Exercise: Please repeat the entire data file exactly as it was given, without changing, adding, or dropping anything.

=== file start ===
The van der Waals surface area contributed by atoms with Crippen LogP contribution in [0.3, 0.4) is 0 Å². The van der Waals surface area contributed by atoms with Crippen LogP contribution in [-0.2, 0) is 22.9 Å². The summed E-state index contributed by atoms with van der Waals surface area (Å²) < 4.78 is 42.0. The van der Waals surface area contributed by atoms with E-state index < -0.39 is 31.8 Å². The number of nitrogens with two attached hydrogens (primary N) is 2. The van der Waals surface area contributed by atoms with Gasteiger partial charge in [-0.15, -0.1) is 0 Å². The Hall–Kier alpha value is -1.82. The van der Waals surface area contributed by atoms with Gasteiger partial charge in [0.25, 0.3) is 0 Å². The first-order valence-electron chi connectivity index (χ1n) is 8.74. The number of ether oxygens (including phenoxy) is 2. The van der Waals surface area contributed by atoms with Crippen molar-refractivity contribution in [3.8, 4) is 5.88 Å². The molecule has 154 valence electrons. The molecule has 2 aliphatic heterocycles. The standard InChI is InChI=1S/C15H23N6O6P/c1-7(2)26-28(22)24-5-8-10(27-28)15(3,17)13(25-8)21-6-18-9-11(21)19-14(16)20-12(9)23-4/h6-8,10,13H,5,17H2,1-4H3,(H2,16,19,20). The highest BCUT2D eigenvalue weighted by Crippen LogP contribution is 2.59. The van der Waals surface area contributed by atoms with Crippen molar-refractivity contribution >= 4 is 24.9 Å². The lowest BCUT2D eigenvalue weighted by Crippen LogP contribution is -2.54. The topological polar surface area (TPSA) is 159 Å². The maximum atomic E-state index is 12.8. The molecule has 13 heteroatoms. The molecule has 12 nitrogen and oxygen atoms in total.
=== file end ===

The van der Waals surface area contributed by atoms with Crippen LogP contribution in [0.3, 0.4) is 0 Å². The van der Waals surface area contributed by atoms with Crippen LogP contribution in [-0.2, 0) is 22.9 Å². The summed E-state index contributed by atoms with van der Waals surface area (Å²) < 4.78 is 42.0. The van der Waals surface area contributed by atoms with E-state index < -0.39 is 31.8 Å². The number of nitrogens with two attached hydrogens (primary N) is 2. The van der Waals surface area contributed by atoms with Gasteiger partial charge in [-0.15, -0.1) is 0 Å². The Hall–Kier alpha value is -1.82. The van der Waals surface area contributed by atoms with Gasteiger partial charge in [0.25, 0.3) is 0 Å². The first-order valence-electron chi connectivity index (χ1n) is 8.74. The number of ether oxygens (including phenoxy) is 2. The van der Waals surface area contributed by atoms with Crippen molar-refractivity contribution in [3.8, 4) is 5.88 Å². The molecule has 154 valence electrons. The molecule has 2 aliphatic heterocycles. The standard InChI is InChI=1S/C15H23N6O6P/c1-7(2)26-28(22)24-5-8-10(27-28)15(3,17)13(25-8)21-6-18-9-11(21)19-14(16)20-12(9)23-4/h6-8,10,13H,5,17H2,1-4H3,(H2,16,19,20). The highest BCUT2D eigenvalue weighted by Crippen LogP contribution is 2.59. The van der Waals surface area contributed by atoms with Crippen molar-refractivity contribution >= 4 is 24.9 Å². The lowest BCUT2D eigenvalue weighted by Crippen LogP contribution is -2.54. The topological polar surface area (TPSA) is 159 Å². The maximum atomic E-state index is 12.8. The molecule has 13 heteroatoms. The molecule has 12 nitrogen and oxygen atoms in total.